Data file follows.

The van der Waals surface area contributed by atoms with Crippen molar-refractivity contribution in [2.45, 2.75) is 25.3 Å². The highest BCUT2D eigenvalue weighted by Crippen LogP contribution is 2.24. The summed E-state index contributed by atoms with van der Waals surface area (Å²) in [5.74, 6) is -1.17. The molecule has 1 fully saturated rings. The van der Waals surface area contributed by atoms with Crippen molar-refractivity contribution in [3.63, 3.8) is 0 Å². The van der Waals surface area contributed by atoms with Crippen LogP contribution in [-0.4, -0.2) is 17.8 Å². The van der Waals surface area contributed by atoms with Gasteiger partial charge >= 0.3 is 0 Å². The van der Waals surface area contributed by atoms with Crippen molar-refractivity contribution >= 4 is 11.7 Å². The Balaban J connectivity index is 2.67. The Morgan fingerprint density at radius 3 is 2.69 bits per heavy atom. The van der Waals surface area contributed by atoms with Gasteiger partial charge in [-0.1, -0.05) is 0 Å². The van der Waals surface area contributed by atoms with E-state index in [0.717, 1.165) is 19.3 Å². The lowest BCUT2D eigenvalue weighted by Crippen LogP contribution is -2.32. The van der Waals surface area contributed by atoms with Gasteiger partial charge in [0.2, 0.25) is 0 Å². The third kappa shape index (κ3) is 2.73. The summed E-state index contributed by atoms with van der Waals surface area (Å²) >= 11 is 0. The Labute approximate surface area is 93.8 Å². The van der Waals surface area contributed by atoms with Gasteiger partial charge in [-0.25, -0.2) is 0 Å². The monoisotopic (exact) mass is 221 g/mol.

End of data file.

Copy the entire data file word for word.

The van der Waals surface area contributed by atoms with Crippen molar-refractivity contribution in [2.45, 2.75) is 25.3 Å². The highest BCUT2D eigenvalue weighted by Crippen LogP contribution is 2.24. The summed E-state index contributed by atoms with van der Waals surface area (Å²) in [5.74, 6) is -1.17. The molecule has 1 fully saturated rings. The van der Waals surface area contributed by atoms with Crippen molar-refractivity contribution in [3.63, 3.8) is 0 Å². The van der Waals surface area contributed by atoms with Crippen LogP contribution in [-0.4, -0.2) is 17.8 Å². The van der Waals surface area contributed by atoms with Gasteiger partial charge >= 0.3 is 0 Å². The van der Waals surface area contributed by atoms with Crippen molar-refractivity contribution >= 4 is 11.7 Å². The Balaban J connectivity index is 2.67. The Morgan fingerprint density at radius 3 is 2.69 bits per heavy atom. The van der Waals surface area contributed by atoms with Gasteiger partial charge in [-0.1, -0.05) is 0 Å². The van der Waals surface area contributed by atoms with E-state index in [0.717, 1.165) is 19.3 Å². The lowest BCUT2D eigenvalue weighted by Crippen LogP contribution is -2.32. The van der Waals surface area contributed by atoms with Gasteiger partial charge in [0.2, 0.25) is 0 Å². The third kappa shape index (κ3) is 2.73. The summed E-state index contributed by atoms with van der Waals surface area (Å²) >= 11 is 0. The Labute approximate surface area is 93.8 Å². The van der Waals surface area contributed by atoms with Gasteiger partial charge in [-0.25, -0.2) is 0 Å². The monoisotopic (exact) mass is 221 g/mol.